For a high risk investor profile and simulation period over the last 3 months period for 170 securities:
 The share price change was positive in 54 (31.8%) securities.
 The profit realized by acting according to the recommendations was positive in 116 (68.2%) securities.
 Both the share price change and the profit realized by acting according to the recommendations were negative in 61 (35.9%) securities.
 Both the share price change and the profit realized by acting according to the recommendations were positive in 53 (31.2%) securities.
 The share price change was positive and the profit realized by acting according to the recommendations was negative in 1 (0.6%) security.
 The share price change was negative and the profit realized by acting according to the recommendations was positive in 55 (32.4%) securities.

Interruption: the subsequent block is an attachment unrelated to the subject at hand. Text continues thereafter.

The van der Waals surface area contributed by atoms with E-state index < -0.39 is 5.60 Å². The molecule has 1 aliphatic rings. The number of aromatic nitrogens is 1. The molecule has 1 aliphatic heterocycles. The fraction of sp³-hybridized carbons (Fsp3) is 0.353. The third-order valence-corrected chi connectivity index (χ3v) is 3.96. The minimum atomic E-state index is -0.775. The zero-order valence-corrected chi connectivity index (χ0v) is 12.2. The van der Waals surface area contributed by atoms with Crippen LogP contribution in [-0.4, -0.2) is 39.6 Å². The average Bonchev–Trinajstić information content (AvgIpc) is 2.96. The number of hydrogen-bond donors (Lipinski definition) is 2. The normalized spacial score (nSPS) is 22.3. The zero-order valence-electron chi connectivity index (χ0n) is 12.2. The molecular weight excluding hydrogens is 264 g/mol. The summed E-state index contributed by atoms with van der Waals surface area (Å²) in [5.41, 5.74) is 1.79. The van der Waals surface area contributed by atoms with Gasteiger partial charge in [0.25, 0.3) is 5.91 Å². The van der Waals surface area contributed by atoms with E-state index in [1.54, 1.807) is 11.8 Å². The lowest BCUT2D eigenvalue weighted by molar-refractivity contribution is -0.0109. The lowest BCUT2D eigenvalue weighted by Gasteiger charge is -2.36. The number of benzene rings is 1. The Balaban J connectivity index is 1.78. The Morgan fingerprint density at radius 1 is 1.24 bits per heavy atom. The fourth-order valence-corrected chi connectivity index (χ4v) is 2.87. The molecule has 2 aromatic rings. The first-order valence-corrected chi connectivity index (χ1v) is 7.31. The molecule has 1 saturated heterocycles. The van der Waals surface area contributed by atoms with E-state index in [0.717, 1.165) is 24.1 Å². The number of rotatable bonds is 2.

The profit when acting according to the recommendations was bigger (or loss smaller) in 147 (86.5%) securities than the share price change.
 For a low risk investor profile and simulation period over the last 12 months for 170 securities:
 The share price change was positive in 79 (46.5%) securities.
 The profit realized by acting according to the recommendations was positive in 131 (77.1%) securities.
 Both the share price change and the profit realized by acting according to the recommendations were negative in 39 (22.9%) securities.
 Both the share price change and the profit realized by acting according to the recommendations were positive in 79 (46.5%) securities.
 The share price change was positive and the profit realized by acting according to the recommendations was negative in none (0.0%) of the securities.